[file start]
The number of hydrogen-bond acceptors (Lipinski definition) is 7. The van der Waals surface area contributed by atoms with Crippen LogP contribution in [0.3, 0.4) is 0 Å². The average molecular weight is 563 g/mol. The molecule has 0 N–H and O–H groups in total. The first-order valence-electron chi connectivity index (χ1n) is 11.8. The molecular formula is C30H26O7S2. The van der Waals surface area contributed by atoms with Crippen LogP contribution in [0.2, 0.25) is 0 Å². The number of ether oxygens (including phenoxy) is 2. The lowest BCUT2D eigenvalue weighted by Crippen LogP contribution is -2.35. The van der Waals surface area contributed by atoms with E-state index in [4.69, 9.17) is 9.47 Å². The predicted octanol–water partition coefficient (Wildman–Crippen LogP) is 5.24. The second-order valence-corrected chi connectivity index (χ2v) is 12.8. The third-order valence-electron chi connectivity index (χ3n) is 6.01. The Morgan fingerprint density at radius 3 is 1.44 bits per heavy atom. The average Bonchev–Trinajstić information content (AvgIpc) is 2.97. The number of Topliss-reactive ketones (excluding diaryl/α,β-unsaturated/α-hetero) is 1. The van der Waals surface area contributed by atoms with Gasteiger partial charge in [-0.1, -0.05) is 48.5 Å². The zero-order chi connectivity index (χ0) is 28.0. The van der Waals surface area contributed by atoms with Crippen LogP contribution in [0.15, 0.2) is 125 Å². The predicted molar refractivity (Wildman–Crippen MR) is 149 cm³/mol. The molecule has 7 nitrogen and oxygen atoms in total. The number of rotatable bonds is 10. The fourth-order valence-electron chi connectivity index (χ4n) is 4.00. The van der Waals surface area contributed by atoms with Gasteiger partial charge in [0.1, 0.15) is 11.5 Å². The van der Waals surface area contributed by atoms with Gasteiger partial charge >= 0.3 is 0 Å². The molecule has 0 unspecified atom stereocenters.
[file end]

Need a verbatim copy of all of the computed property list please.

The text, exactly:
The number of hydrogen-bond acceptors (Lipinski definition) is 7. The van der Waals surface area contributed by atoms with Crippen LogP contribution in [0.3, 0.4) is 0 Å². The average molecular weight is 563 g/mol. The molecule has 0 N–H and O–H groups in total. The first-order valence-electron chi connectivity index (χ1n) is 11.8. The molecular formula is C30H26O7S2. The van der Waals surface area contributed by atoms with Crippen LogP contribution in [0.2, 0.25) is 0 Å². The number of ether oxygens (including phenoxy) is 2. The lowest BCUT2D eigenvalue weighted by Crippen LogP contribution is -2.35. The van der Waals surface area contributed by atoms with E-state index in [4.69, 9.17) is 9.47 Å². The predicted octanol–water partition coefficient (Wildman–Crippen LogP) is 5.24. The second-order valence-corrected chi connectivity index (χ2v) is 12.8. The third-order valence-electron chi connectivity index (χ3n) is 6.01. The Morgan fingerprint density at radius 3 is 1.44 bits per heavy atom. The average Bonchev–Trinajstić information content (AvgIpc) is 2.97. The number of Topliss-reactive ketones (excluding diaryl/α,β-unsaturated/α-hetero) is 1. The van der Waals surface area contributed by atoms with Gasteiger partial charge in [-0.1, -0.05) is 48.5 Å². The zero-order chi connectivity index (χ0) is 28.0. The van der Waals surface area contributed by atoms with Crippen LogP contribution in [0.15, 0.2) is 125 Å². The predicted molar refractivity (Wildman–Crippen MR) is 149 cm³/mol. The molecule has 7 nitrogen and oxygen atoms in total. The number of rotatable bonds is 10. The fourth-order valence-electron chi connectivity index (χ4n) is 4.00. The van der Waals surface area contributed by atoms with Gasteiger partial charge in [0.1, 0.15) is 11.5 Å². The van der Waals surface area contributed by atoms with Gasteiger partial charge >= 0.3 is 0 Å². The molecule has 0 unspecified atom stereocenters.